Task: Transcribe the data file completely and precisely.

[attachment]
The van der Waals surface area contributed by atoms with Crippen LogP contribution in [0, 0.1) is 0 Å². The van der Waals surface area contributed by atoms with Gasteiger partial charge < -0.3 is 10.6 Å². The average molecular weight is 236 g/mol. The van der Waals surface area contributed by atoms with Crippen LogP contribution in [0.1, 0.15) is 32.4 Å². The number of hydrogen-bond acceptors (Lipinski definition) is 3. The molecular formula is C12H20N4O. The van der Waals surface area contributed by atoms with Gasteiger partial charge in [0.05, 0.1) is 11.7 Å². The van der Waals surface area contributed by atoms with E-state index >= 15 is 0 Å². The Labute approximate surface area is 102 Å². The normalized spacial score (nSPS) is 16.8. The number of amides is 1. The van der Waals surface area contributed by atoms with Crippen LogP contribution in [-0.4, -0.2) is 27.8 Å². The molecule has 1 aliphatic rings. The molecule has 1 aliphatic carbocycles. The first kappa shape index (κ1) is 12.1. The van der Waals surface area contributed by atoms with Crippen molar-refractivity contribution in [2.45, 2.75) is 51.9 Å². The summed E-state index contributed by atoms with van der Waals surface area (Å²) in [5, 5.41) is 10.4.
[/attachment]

The van der Waals surface area contributed by atoms with Crippen LogP contribution in [0, 0.1) is 0 Å². The van der Waals surface area contributed by atoms with Gasteiger partial charge < -0.3 is 10.6 Å². The average molecular weight is 236 g/mol. The van der Waals surface area contributed by atoms with Crippen LogP contribution in [0.1, 0.15) is 32.4 Å². The number of hydrogen-bond acceptors (Lipinski definition) is 3. The molecular formula is C12H20N4O. The van der Waals surface area contributed by atoms with Gasteiger partial charge in [0.05, 0.1) is 11.7 Å². The van der Waals surface area contributed by atoms with E-state index >= 15 is 0 Å². The Labute approximate surface area is 102 Å². The normalized spacial score (nSPS) is 16.8. The number of amides is 1. The van der Waals surface area contributed by atoms with Crippen LogP contribution in [-0.4, -0.2) is 27.8 Å². The molecule has 1 aliphatic rings. The molecule has 1 aliphatic carbocycles. The first kappa shape index (κ1) is 12.1. The van der Waals surface area contributed by atoms with Crippen molar-refractivity contribution in [2.45, 2.75) is 51.9 Å². The summed E-state index contributed by atoms with van der Waals surface area (Å²) in [5, 5.41) is 10.4.